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There was a strand at this year’s Glasgow Film Festival called The Edge of the World, which consisted of highlights from the ImagineNATIVE Festival in Canada with a sprinkling of Gaelic short films thrown in. This particular film was accompanied by a short called Glen Tolsta (about an isolated and now abandoned community on Lewis). It was particularly nice because both the directors were in the audience so they spoke a bit about their respective films at the start. As is the way of these things Ishbel Murray spoke in Gaelic first before continuing in English, so when it came to Yves Sioui Desard’s turn he spoke, briefly in Innu before continuing in English, which is the first time I’ve heard that in real life.

The film itself is essentially a retelling of Hamlet within a Native community in Quebec (on an interesting cultural/linguistic note, I realised while watching it that I’ve seen more films in Inuit languages that I have in Quebeçois) only with less violence, more drugs and the incest isn’t so much implied as explicit (a woman sitting next to me with two early/pre teen kids got up and left during the drug-taking scene – it was rated 15 for reason…) However it is a really interesting adaptation, sticking close to the original at some points and playing fast and loose at others. For a start Osalie (our stand-in for Ophelia) gets a great deal more to do and a bit more agency. Despite sharing her Shakespearean counterpart’s fate – that doesn’t actually serve as a motivator for Dave/Hamlets’ actions (other events to do with her do, but kind of understandably) at the end so her decision seems more about her than as a plot motivator. It abandons bits of the original that it doesn’t need and drafts in elements such as drug abuse and alcoholism, assimilation versus cultural resistance that make it feel more real and less allegorical.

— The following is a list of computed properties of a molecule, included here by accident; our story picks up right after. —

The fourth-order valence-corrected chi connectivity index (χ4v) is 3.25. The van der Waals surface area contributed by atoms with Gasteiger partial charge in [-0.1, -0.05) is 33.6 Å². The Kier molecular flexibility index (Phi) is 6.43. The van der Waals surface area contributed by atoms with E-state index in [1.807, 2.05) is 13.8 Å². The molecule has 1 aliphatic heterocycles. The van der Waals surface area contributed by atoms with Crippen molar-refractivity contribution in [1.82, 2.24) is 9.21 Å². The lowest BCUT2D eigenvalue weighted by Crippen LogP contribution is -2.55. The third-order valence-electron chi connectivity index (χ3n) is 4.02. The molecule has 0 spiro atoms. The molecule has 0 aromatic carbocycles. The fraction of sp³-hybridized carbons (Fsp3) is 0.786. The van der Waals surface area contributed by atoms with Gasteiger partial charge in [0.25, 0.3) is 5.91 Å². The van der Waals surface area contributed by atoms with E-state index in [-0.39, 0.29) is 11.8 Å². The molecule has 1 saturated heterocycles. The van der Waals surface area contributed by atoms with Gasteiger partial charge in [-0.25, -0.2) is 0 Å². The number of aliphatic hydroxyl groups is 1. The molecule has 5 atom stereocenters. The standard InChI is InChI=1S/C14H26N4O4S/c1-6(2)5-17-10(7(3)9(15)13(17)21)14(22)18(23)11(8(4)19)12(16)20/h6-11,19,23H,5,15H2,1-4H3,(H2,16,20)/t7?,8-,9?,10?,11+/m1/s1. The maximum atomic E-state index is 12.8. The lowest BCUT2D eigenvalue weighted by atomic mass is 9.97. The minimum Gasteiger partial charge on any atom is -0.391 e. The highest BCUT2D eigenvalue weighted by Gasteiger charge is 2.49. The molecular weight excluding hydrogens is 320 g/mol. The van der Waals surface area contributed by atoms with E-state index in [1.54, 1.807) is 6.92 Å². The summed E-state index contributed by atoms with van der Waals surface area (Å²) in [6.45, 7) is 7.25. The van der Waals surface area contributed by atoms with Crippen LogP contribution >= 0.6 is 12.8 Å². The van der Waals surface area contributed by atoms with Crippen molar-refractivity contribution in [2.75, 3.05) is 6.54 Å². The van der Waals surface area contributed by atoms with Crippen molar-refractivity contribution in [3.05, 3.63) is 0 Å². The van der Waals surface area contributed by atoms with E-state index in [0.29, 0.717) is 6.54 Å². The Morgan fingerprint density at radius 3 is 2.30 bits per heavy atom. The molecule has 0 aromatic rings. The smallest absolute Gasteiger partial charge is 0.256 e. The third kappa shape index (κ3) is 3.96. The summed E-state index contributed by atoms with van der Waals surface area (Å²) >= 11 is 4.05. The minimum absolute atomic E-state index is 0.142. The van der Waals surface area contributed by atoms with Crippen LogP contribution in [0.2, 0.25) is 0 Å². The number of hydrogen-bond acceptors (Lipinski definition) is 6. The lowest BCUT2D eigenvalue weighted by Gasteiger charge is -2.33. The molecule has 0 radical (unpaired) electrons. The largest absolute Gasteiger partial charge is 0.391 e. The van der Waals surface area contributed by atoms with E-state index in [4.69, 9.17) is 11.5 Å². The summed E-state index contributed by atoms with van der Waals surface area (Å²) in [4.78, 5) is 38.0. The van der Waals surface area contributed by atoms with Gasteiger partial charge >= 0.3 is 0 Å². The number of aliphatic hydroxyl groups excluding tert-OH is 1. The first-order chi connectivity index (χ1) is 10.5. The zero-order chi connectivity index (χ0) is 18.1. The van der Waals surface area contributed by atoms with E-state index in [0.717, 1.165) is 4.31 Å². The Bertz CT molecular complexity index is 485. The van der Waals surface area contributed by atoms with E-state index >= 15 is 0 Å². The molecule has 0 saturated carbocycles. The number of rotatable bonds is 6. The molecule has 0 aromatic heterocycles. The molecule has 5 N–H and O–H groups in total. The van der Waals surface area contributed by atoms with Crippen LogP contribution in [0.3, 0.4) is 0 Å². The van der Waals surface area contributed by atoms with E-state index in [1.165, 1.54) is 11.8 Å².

There’s a lot of highly symbolic stuff with a turtle – who is, I supposed, our stand in for the ghost of Hamlet’s father (his spirit animal was a turtle) – who manages to imbue considerable personality despite being a turtle. There’s less of a focus on the revenge tragedy of the original. As someone says early on to the protagonist Dave, there is more to Hamlet than just revenge – there is grief and redemption and Dave certainly gets more of both of those than his Shakespearean counterpart.

The film is beautifully shot in quite gorgeous black and white. The various locations managing to be both mundane and stunning – the reservation isn’t all one thing it is portrayed like any other rural community with posh bits, normal bits and downright scabby bits.

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